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Synthetic hormone facilitates weight loss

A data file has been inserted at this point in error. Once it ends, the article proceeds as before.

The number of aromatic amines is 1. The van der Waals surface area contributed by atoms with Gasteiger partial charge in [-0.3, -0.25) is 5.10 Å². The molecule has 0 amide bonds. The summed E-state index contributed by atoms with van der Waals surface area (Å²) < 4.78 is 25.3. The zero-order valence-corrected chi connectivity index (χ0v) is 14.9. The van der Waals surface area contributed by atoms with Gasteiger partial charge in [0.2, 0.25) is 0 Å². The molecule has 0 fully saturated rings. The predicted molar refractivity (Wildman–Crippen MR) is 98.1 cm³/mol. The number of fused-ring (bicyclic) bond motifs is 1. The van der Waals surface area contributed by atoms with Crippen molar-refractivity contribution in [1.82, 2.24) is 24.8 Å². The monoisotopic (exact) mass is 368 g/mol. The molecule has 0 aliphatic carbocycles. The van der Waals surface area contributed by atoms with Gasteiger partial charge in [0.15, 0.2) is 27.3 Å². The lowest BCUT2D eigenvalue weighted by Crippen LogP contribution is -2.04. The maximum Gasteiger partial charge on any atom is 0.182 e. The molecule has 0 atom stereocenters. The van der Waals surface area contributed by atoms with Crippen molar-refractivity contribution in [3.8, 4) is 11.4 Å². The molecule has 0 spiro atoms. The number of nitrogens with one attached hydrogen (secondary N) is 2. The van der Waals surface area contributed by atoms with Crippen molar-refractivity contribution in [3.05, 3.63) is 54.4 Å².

HEALTH WATCH -- A study released today found that an appetite hormone may help people lose weight. Researchers may have found a new way to use the body's natural hormones to help people battle the bulge. Pramlintide is approved to treat diabetes under the name Symlin. It is the synthetic form of a hormone produced by cells in the pancreas, which also makes insulin. In the new study 88 obese people were injected with the hormone 15 minutes before each meal. The subjects who received Symlin began eating fewer calories per day, 680 fewer than participants who were given a placebo. During one part of the study, the participants had the chance to eat lots of fatty foods, such as deep-dish pizza and ice cream, and those taking Symlin consumed substantially less junk food. After six weeks the Symlin group lost an average of 4.5 pounds while the placebo group didn't lose any weight at all. Symlin-treated patients also reported feeling full after meals despite eating less. Most traditional diet pills work by blocking chemicals in the brain. However, the researchers say that hormone-based treatments like Symlin may be an easier way to lose weight because they work with the body's natural pathways.

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